The water content , density , wave velocity (rounded after averaging), and error variation of the three weakly cemented rock samples at each percentage of cement are shown in Table 2. The variation of water content , density , and wave velocity with the clay mineral proportions is shown in Figures 4, 5, and 6, respectively. The water content of the weakly cemented rock samples increases linearly, and the density and wave velocity decrease linearly with the percentage of clay minerals increases. Three weakly cemented rock samples with 40% clay minerals were selected for uniaxial compression tests during the preliminary tests to analyze the dispersion of the tests, as shown in Figure 7. Overall, the difference is insignificant, showing that using remolded weakly cemented rock samples allows for a more detailed investigation of the effect of the internal component percentage on the physical and seepage properties of the rock samples.
2.2. Mechanical and Seepage Test Scheme
The uniaxial compression test was carried out with the MTS816 test apparatus on weakly cemented rock samples with 20%, 30%, 40%, 50%, and 60% of clay minerals . The loading rate was 0.3 mm/min with quasistatic displacement loading. During the fracturing phase of the rock sample, two acoustic emission probes were mounted to the loaded specimen in the ring direction to count the frequency of the acoustic emission signal. Scattered spots were sprayed on the outer surface of the specimen to record the macroscopic fracture characteristics of the rock with the help of a high-speed camera, as shown in Figure 8.
Conduct seepage test of weakly cemented rock sample with the help of the self-assembled seepage test device. The pressure vessel and oil and water pressure control device are added based on the uniaxial press, as shown in Figure 9. The main body can be divided into four parts: axial pressure device, circumferential oil pressure control system, osmotic water pressure control system, and flow pressure change monitoring system. The axial pressure device provides stable axial pressure control and monitoring. The oil pressure control system provides stable circumferential pressure control and monitoring. The water pressure control system can provide stable osmotic water pressure. The flow pressure monitoring system uses a pressure gauge and flowmeter. The weighing table and paperless recorder can understand the real-time changes of osmotic pressure difference and flow in seepage and carry out real-time calculations and analysis of permeability.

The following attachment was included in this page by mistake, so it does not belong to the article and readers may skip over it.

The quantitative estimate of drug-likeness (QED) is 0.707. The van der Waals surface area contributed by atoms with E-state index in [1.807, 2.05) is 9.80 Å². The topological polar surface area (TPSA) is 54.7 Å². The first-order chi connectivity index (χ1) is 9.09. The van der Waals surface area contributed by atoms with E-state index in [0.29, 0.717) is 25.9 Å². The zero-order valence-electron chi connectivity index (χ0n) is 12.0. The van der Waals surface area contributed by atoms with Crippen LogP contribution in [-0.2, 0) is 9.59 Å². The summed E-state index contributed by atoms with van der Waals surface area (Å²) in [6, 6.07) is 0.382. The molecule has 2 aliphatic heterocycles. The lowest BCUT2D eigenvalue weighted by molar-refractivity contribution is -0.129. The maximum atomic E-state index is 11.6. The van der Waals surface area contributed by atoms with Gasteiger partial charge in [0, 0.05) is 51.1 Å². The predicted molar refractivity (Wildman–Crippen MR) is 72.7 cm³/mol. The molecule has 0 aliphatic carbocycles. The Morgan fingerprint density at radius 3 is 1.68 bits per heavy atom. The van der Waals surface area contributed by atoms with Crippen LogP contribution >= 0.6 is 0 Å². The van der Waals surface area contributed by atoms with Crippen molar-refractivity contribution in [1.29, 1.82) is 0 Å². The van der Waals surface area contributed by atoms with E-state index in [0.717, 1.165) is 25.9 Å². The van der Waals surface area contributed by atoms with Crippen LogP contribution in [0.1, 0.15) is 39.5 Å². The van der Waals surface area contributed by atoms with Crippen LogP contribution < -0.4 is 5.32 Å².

Considering the diverse compressive strengths of weakly cemented rock samples with different clay mineral proportions, the highest limit of axial loading pressure stated in the permeability test is smaller than the samples’ rapid crack propagation stress. Under ultimate bearing, there will be no substantial cracks altering the permeability measurement results in the samples.
It is necessary to guarantee that axial pressure is higher than confining pressure and the osmotic pressure during the seepage test. Firstly, set the axial pressure of 2.5 MPa and confining pressure of 2.0 MPa, and carry out the seepage test with an osmotic pressure of 0.8 MPa, 1.0 MPa, 1.2 MPa, 1.4 MPa, and 1.6 MPa successively, measure the test data of stable seepage for 20 min, calculate the average permeability, and analyze the variation law of permeability with osmotic pressure. Secondly, the confining pressure and osmotic pressure remain unchanged, and the seepage test under an axial pressure of 2.5 MPa, 3.0 MPa, 3.5 MPa, 4.0 MPa, and 4.5 MPa is carried out successively to analyze the variation law of permeability with axial pressure. Finally, the axial pressure and osmotic pressure remain unchanged, and the seepage test under confining pressure of 2.0 MPa, 2.5 MPa, 3.0 MPa, 3.5 MPa, and 4.0 MPa is carried out successively to analyze the variation law of permeability with confining pressure.
3. Analysis of Mechanical Properties
3.1. Mechanical Characteristic Parameters